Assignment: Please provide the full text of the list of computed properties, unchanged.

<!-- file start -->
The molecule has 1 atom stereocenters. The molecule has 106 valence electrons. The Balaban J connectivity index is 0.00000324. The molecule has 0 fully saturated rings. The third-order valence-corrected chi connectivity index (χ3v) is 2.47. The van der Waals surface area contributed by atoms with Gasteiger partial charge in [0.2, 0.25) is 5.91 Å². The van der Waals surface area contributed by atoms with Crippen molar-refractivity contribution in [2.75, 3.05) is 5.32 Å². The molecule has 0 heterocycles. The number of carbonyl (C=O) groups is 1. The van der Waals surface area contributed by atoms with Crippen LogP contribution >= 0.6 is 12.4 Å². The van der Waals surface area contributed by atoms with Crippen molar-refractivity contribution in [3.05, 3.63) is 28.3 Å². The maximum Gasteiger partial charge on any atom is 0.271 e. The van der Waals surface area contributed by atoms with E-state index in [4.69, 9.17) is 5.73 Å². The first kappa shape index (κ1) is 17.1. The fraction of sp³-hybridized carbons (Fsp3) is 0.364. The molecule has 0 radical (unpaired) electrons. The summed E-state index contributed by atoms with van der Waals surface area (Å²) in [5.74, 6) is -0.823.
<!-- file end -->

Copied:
The molecule has 1 atom stereocenters. The molecule has 106 valence electrons. The Balaban J connectivity index is 0.00000324. The molecule has 0 fully saturated rings. The third-order valence-corrected chi connectivity index (χ3v) is 2.47. The van der Waals surface area contributed by atoms with Gasteiger partial charge in [0.2, 0.25) is 5.91 Å². The van der Waals surface area contributed by atoms with Crippen molar-refractivity contribution in [2.75, 3.05) is 5.32 Å². The molecule has 0 heterocycles. The number of carbonyl (C=O) groups is 1. The van der Waals surface area contributed by atoms with Crippen LogP contribution >= 0.6 is 12.4 Å². The van der Waals surface area contributed by atoms with Crippen molar-refractivity contribution in [3.05, 3.63) is 28.3 Å². The maximum Gasteiger partial charge on any atom is 0.271 e. The van der Waals surface area contributed by atoms with E-state index in [4.69, 9.17) is 5.73 Å². The first kappa shape index (κ1) is 17.1. The fraction of sp³-hybridized carbons (Fsp3) is 0.364. The molecule has 0 radical (unpaired) electrons. The summed E-state index contributed by atoms with van der Waals surface area (Å²) in [5.74, 6) is -0.823.